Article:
Although second-line treatment with combined pazopanib (Votrient) and gemcitabine demonstrated disease control in the majority of patients with metastatic or relapsed uterine or soft tissue leiomyosarcomas, the phase II UNICANCER SARCOME 11 study did not meet statistical endpoints and is considered a negative trial, researchers reported at the 2017 ESMO Congress.
Leiomyosarcomas account for 10% to 15% of soft tissue and visceral sarcomas, and occur most frequently in the uterus. Since they are only moderately chemosensitive, pazopanib was added to gemcitabine to increase the clinical activity, according to Patricia Pautier, MD, Institute Gustave Roussy, in Villejuif, France.
“The study results are negative in the intent-to-to treat population but nearly positive when considering the results of the per-protocol population,” said Pautier.
Pazopanib (Votrient) is a potent multitargeted tyrosine kinase inhibitor that blocks tumor growth and inhibits angiogenesis. Both the FDA and the European Commission have approved pazopanib for renal cell carcinoma and soft tissue sarcoma.
“Options in second-line therapy after anthracycline-based chemotherapy for metastatic/advanced disease include gemcitabine, trabectedin (Yondelis), and pazopanib monotherapy. Currently no combination therapy is better than monochemotherapy,” said Pautier.
The UNICANCER SARCOME 11 (NCT01442662) open-label multicenter single-group phase II study evaluated the efficacy and tolerance of gemcitabine plus pazopanib as second-line in adult patients with metastatic or relapsed uterine or soft tissue leiomyosarcomas who had failed anthracycline-based chemotherapy.
At 18 French centers, the study enrolled patients between 2011 and 2016 who had ECOG status ≤2 after failing first-line anthracycline chemotherapy. The patients were mostly women (85.8%), ECOG status 0 (63.5%), with a mean age of 59.8 years. Patients were required to have measurable disease by RECIST 1.1 at study entry.
The location was uterine in 61% of patients and extra-uterine in the remaining patients. At study entry, 88.6% of patients had metastatic disease with 82.9% of patients having lung metastases, 41% had liver, 21% had bone, and 98.1% had “other” metastases.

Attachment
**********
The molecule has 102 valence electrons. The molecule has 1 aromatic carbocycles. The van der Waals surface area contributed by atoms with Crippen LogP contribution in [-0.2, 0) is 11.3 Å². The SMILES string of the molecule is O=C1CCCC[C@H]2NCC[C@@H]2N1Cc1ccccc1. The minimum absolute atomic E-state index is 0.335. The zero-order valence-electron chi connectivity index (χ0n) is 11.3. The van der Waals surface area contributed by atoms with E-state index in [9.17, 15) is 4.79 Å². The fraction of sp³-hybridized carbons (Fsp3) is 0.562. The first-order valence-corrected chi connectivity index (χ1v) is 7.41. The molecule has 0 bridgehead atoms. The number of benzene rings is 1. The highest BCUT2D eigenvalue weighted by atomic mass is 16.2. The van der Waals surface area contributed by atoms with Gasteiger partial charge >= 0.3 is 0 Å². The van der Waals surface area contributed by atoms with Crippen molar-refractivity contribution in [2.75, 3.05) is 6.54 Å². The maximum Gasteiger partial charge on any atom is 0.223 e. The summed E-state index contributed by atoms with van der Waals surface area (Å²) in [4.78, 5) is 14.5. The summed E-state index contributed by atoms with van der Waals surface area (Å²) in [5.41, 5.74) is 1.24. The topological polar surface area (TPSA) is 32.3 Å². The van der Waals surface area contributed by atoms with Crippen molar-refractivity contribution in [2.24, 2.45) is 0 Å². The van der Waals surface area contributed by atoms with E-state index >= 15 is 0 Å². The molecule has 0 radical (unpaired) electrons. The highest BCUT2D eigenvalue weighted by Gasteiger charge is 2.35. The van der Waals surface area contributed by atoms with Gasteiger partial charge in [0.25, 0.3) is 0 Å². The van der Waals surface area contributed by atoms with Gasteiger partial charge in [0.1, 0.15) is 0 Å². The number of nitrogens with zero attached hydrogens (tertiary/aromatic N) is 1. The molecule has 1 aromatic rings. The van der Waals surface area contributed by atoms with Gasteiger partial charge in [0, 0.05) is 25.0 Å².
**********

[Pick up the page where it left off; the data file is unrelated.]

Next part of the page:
Gemcitabine at 1000 mg/m2 on days 1 and 8 of each 21-day cycle was administered for a maximum of 8 cycles, in combination with oral daily pazopanib at 800 mg/day, until disease progression or unacceptable toxicity. Tumor response by RECIST was assessed every 6 weeks.
The primary endpoint was the 9-month progression-free survival (PFS) rate. Unacceptable 9-month PFS rates were defined as ≤32% with a median PFS of 5.5 months in the intent-to-treat (ITT) population and promising rates were set at 44% with median PFS of 7.5 months. Secondary objectives included disease control rate (complete response [CR] + partial response [PR] + stable disease [SD]), overall survival, and toxicity.
Patients received pazopanib plus gemcitabine for a median of 3.8 months and 40 (38%) patients completed the entire 8 cycles of the combination. The median treatment duration was 4.2 months (range, 1.9-6.2).
The 9-month PFS rate was 32.1% (95% CI, 23.2-41.4) in the 105 patients in the ITT population and 34.6% (95% CI, 24.9-44.4) in the 95 patients in the per-protocol population. In the respective populations, median PFS was 6.5 months (95% CI, 5.6-8.2) and 7.1 months (95% CI, 5.7-8.3).
The median follow-up was 12.3 and 12.2 months in the respective populations.
The best treatment response in the ITT population included 1 CR, 22 PRs (21.8%), and 64 patients (63.4%) with SD. Fourteen patients (13.9%) experienced progressive disease.
However, the overall response at 12 weeks in the 67 per-protocol patients included no CR, 11 PRs (16.4%), 9 SD (13.4%), 9 patients (13.4%) with progression, and 2 (3.0%) unevaluable patients, providing a 12-week control rate of 83.6%.
Session discussant Mikael Eriksson MD, department of Oncology, Lund University in Sweden remarked, “Pazopanib and gemcitabine is an interesting combination in leiomyosarcomas that should not be ruled out yet.”
Grade 3/4 adverse events occurring in more than 30% of patients included neutropenia in 76 patients (72.4%), leucopenia in 59 (56.2%), and thrombocytopenia in 40 (38.1%).
“The combination was well-tolerated,” commented Pautier, “no new safety signals were raised.”
Tutt A, Robson M, Garber JE, et al. Oral poly(ADP-ribose) polymerase inhibitor olaparib in patients with BRCA1 or BRCA2 mutations and advanced breast cancer: a proof-of-concept trial. Lancet. 2010;376(9737):235-244. doi:10.1016/S0140-6736(10)60892-6.